I don't see how changing the power pulsing makes much difference, at all, in torque. Everybody knows big V-twins have less torque than the equivelent inline four sportsbike motor. The smoothness of power output helps to ensure as much of the power gets to the road. The 1,3/2,4 would suit high revs more and the 1,2,3,4 would be smoother at low speed. Also exhaust pulse tuning would be different hmmm... Or am I wrong? Ducati have something up their sleeves? Anyone know? There are alot of turbo bikes around actually. I've riden a GSX1000 with a low blow turbo. I didn't find it dangerous as the turbo was very progressive and extremely controllable. There was only a 1 second lag at worst at low speed, at high speed of course it was very instant-on. I think the electronic boost controller made all the difference. Then there's wheel stand effect :)
venomx, Feb 09 2003

       I have read that, with off-road bikes, fewer power pulses offer better traction in soil as the tire has more time to gain purchase before the next pulse. I have no idea if this is really the case or not. Sounds plausible, though.
bristolz, Feb 09 2003

       Varying the timing would do nothing to switch between the two modes. The positions of the pistons are ultimately determined by how they sit on the crankshaft. In order to do this, you'd have to rotate two of the pistons on the crankshaft 90 degrees. Which is... easier said than done.
rapid transit, May 20 2003

       What rapid_transit said. You couldn't just vary the timing; you'd have to twist that heavy-duty crankshaft to agree with your configurification, or put in a nwe one (far preferable). That's why they had to reconfigurify the bike to change it to a different mode.
galukalock, Jul 01 2003

       i would of thought that the two would produce equal power out. double the torque for half the time, or half the torque for double the time.if you could switch from two stroke to four strike were talking.
mini1, Oct 26 2003

       An engine that fires two cylinders at once (4 cyl), does in fact have better traction, because of less pulses. It also makes the same torque and horsepower as one that fires them independently. An engine that fires two cylinders at once, also makes more horsepower with a turbo. Less pulses giving more spool time. It also stands to reason that an engine that fires two cylinders at once will have more engine braking, making it far better for a closed circuit racetrack. This is why V-6's are so fast on a circle track and everybody thinks it's front end weight and chassis balance (this coming from a race car guy). I have never driven a motorcycle.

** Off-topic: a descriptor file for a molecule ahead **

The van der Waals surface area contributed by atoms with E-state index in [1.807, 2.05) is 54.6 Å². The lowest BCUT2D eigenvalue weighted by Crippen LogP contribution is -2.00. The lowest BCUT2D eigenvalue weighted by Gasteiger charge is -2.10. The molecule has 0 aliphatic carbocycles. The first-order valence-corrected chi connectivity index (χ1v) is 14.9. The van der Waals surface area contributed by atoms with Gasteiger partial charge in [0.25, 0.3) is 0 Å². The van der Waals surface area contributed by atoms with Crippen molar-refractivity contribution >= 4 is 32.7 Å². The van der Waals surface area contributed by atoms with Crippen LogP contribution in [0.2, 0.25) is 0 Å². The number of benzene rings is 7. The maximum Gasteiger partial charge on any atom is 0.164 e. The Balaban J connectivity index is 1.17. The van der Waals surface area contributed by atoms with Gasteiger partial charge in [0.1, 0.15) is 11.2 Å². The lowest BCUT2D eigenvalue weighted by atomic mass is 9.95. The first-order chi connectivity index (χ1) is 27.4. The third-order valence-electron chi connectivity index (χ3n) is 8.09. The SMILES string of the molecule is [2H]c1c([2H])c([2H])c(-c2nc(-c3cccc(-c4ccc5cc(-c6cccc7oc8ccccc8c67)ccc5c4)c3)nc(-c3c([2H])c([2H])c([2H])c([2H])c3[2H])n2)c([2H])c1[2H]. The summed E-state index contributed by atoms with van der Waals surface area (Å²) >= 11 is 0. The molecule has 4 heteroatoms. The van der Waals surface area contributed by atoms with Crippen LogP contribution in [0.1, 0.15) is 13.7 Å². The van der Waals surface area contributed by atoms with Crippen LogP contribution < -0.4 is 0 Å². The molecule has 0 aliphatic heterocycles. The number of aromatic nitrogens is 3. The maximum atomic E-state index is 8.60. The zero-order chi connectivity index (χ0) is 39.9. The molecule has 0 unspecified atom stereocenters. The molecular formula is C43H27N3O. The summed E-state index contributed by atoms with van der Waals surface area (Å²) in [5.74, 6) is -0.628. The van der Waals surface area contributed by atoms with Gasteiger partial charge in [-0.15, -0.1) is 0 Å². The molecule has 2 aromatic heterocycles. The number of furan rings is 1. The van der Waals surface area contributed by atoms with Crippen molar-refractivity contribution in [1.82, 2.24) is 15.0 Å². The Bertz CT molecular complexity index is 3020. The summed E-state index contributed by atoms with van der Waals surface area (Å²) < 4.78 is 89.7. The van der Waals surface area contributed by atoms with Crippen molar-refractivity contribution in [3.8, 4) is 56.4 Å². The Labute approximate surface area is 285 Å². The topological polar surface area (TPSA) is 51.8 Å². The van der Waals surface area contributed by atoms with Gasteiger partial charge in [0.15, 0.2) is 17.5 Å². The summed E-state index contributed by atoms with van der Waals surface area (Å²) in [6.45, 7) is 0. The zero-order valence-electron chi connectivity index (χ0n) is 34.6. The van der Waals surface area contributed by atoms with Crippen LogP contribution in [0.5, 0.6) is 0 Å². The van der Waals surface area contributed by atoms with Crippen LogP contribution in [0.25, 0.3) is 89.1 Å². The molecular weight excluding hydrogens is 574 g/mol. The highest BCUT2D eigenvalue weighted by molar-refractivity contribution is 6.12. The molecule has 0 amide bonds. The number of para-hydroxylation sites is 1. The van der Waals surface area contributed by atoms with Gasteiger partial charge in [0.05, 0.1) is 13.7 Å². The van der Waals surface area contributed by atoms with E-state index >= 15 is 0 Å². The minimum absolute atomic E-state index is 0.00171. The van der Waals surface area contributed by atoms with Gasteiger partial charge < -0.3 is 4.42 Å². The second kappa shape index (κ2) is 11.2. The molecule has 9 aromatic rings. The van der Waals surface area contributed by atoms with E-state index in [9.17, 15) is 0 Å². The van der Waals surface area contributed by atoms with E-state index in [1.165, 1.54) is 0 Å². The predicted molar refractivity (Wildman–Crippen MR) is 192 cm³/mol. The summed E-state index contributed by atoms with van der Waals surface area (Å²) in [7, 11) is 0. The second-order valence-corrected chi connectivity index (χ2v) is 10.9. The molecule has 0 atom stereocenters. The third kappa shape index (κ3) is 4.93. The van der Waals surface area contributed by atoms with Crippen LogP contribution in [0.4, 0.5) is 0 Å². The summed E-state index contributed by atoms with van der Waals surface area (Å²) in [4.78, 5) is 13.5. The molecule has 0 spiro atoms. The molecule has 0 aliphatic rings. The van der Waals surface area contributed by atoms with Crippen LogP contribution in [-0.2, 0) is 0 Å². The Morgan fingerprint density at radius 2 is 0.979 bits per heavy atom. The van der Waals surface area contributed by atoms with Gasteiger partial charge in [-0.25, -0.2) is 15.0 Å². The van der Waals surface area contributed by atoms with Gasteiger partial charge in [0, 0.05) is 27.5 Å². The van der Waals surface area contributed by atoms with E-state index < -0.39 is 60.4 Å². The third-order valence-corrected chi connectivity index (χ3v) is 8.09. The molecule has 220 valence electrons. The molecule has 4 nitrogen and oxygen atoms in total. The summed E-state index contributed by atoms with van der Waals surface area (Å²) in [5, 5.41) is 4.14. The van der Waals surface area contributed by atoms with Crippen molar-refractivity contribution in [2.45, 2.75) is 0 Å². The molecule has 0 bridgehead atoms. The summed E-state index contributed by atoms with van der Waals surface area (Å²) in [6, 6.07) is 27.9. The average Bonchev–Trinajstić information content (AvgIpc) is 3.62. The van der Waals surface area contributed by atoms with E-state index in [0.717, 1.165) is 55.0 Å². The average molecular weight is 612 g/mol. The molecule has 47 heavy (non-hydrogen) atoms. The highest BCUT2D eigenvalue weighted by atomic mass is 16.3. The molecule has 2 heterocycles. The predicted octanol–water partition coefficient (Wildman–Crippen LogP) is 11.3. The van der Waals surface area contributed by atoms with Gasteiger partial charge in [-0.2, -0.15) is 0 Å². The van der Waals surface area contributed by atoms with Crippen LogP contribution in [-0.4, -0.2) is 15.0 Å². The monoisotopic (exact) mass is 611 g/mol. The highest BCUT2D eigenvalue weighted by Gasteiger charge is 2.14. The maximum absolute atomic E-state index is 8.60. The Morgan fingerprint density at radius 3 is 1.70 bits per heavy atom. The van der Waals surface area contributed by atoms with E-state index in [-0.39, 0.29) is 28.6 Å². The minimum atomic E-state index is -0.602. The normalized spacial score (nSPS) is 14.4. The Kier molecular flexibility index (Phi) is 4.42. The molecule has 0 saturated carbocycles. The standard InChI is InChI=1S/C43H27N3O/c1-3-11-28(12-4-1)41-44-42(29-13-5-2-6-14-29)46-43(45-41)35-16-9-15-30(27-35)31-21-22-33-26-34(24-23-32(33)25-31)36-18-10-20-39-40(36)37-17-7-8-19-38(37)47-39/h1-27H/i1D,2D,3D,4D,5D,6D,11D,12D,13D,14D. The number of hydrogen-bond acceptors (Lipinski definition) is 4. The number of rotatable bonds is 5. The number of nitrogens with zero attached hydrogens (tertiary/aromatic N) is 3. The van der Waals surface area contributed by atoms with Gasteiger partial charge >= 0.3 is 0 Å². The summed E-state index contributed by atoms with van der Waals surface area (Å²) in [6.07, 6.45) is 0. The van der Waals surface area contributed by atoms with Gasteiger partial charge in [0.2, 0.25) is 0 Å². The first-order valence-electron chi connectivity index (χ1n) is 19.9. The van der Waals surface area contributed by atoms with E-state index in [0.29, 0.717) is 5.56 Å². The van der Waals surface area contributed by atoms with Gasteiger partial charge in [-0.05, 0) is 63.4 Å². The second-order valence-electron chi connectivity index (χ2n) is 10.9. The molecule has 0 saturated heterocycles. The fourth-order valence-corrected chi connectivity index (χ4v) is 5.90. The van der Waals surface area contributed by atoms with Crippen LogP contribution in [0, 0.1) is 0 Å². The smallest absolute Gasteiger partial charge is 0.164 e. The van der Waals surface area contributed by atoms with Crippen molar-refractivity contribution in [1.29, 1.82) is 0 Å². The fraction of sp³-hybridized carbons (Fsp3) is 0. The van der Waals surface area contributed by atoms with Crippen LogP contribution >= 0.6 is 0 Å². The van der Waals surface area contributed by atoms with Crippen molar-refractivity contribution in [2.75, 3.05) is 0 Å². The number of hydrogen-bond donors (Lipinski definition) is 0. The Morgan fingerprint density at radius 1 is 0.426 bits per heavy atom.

WJF, Dec 31 2003

       It would be quite easy to do with electronic valves. However, we don't have those in common circulation right now.   

       You'd have to have two sets of cams running to be able to switch on the fly, and a way to lock out each one when the other is running.   

       While a 4-cylinder, 4-stroke engine normally has two cylinders at TDC simultaneously, one of them is on the compression stroke and one is on the exhaust stroke, put another way, one of them has no valves open and the other has an exhaust valve open.   

       On another board I frequent, this was suggested as a permanent situation for inline sixes, which are essentially two I-3's joined together. With a differently-ground cam and a modification to the ignition system, it's a done deal, but you can't switch on the fly. You can only go back by reinstalling the original cam and ignition setup.   

       But you also have balancing issues. An I-6 has the best balancing of all engines. Disrupting that natural balance would probably offset any advantages gained in ganging up the cylinders.   

       But there's another issue: Taking the 4-banger example, you'd be going from one firing every 180 degrees to one firing at 0 degrees, a second at 180, and nothing for another 540. That's not a smooth running engine, regardless of torque. A big flywheel might compensate, but it might also rip off at the shaft in short order.
65Stang, Jan 28 2004